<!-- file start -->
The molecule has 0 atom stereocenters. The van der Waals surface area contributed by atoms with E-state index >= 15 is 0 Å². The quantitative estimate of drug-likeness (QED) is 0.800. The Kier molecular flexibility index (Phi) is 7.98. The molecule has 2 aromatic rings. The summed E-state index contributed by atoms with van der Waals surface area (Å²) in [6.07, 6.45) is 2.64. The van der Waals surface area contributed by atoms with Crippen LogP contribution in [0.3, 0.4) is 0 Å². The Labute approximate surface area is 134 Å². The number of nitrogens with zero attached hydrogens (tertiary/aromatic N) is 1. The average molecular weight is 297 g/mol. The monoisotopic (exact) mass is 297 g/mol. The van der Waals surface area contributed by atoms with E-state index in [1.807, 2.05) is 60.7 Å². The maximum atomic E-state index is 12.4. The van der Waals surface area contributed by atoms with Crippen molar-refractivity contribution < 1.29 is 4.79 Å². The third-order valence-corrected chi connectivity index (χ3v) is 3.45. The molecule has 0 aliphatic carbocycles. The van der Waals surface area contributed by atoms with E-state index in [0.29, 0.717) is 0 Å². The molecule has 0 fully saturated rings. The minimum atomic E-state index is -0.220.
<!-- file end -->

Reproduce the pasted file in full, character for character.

The molecule has 0 atom stereocenters. The van der Waals surface area contributed by atoms with E-state index >= 15 is 0 Å². The quantitative estimate of drug-likeness (QED) is 0.800. The Kier molecular flexibility index (Phi) is 7.98. The molecule has 2 aromatic rings. The summed E-state index contributed by atoms with van der Waals surface area (Å²) in [6.07, 6.45) is 2.64. The van der Waals surface area contributed by atoms with Crippen LogP contribution in [0.3, 0.4) is 0 Å². The Labute approximate surface area is 134 Å². The number of nitrogens with zero attached hydrogens (tertiary/aromatic N) is 1. The average molecular weight is 297 g/mol. The monoisotopic (exact) mass is 297 g/mol. The van der Waals surface area contributed by atoms with E-state index in [1.807, 2.05) is 60.7 Å². The maximum atomic E-state index is 12.4. The van der Waals surface area contributed by atoms with Crippen molar-refractivity contribution < 1.29 is 4.79 Å². The third-order valence-corrected chi connectivity index (χ3v) is 3.45. The molecule has 0 aliphatic carbocycles. The van der Waals surface area contributed by atoms with E-state index in [0.29, 0.717) is 0 Å². The molecule has 0 fully saturated rings. The minimum atomic E-state index is -0.220.